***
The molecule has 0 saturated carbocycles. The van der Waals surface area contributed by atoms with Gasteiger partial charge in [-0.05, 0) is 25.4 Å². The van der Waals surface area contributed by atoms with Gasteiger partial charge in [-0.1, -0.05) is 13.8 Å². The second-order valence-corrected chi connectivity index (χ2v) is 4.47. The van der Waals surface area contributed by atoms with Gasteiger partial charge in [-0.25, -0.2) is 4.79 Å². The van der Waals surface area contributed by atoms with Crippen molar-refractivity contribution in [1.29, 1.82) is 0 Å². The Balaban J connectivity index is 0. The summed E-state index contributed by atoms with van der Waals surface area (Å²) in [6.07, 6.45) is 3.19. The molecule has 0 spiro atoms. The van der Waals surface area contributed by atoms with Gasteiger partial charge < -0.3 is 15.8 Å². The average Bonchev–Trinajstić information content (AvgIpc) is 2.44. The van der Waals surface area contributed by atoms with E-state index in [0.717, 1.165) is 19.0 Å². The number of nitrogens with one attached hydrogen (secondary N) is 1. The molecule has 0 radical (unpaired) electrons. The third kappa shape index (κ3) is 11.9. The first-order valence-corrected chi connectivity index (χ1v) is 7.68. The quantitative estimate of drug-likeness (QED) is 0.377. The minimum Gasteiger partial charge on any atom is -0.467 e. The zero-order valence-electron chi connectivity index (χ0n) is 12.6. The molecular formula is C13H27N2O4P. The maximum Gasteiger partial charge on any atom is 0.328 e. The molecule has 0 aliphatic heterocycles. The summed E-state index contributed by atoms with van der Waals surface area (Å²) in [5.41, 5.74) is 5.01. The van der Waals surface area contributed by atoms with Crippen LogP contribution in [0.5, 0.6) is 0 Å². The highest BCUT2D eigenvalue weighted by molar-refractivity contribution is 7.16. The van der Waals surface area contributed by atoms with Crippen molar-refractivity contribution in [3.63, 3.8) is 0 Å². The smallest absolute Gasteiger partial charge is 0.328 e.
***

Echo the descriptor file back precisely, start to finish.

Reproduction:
The molecule has 0 saturated carbocycles. The van der Waals surface area contributed by atoms with Gasteiger partial charge in [-0.05, 0) is 25.4 Å². The van der Waals surface area contributed by atoms with Gasteiger partial charge in [-0.1, -0.05) is 13.8 Å². The second-order valence-corrected chi connectivity index (χ2v) is 4.47. The van der Waals surface area contributed by atoms with Gasteiger partial charge in [-0.25, -0.2) is 4.79 Å². The van der Waals surface area contributed by atoms with Crippen molar-refractivity contribution in [1.29, 1.82) is 0 Å². The Balaban J connectivity index is 0. The summed E-state index contributed by atoms with van der Waals surface area (Å²) in [6.07, 6.45) is 3.19. The molecule has 0 spiro atoms. The van der Waals surface area contributed by atoms with Gasteiger partial charge < -0.3 is 15.8 Å². The average Bonchev–Trinajstić information content (AvgIpc) is 2.44. The van der Waals surface area contributed by atoms with E-state index in [0.717, 1.165) is 19.0 Å². The number of nitrogens with one attached hydrogen (secondary N) is 1. The molecule has 0 radical (unpaired) electrons. The third kappa shape index (κ3) is 11.9. The first-order valence-corrected chi connectivity index (χ1v) is 7.68. The quantitative estimate of drug-likeness (QED) is 0.377. The minimum Gasteiger partial charge on any atom is -0.467 e. The zero-order valence-electron chi connectivity index (χ0n) is 12.6. The molecular formula is C13H27N2O4P. The maximum Gasteiger partial charge on any atom is 0.328 e. The molecule has 0 aliphatic heterocycles. The summed E-state index contributed by atoms with van der Waals surface area (Å²) in [5.41, 5.74) is 5.01. The van der Waals surface area contributed by atoms with Crippen LogP contribution in [0.5, 0.6) is 0 Å². The highest BCUT2D eigenvalue weighted by molar-refractivity contribution is 7.16. The van der Waals surface area contributed by atoms with Crippen molar-refractivity contribution in [3.63, 3.8) is 0 Å². The smallest absolute Gasteiger partial charge is 0.328 e.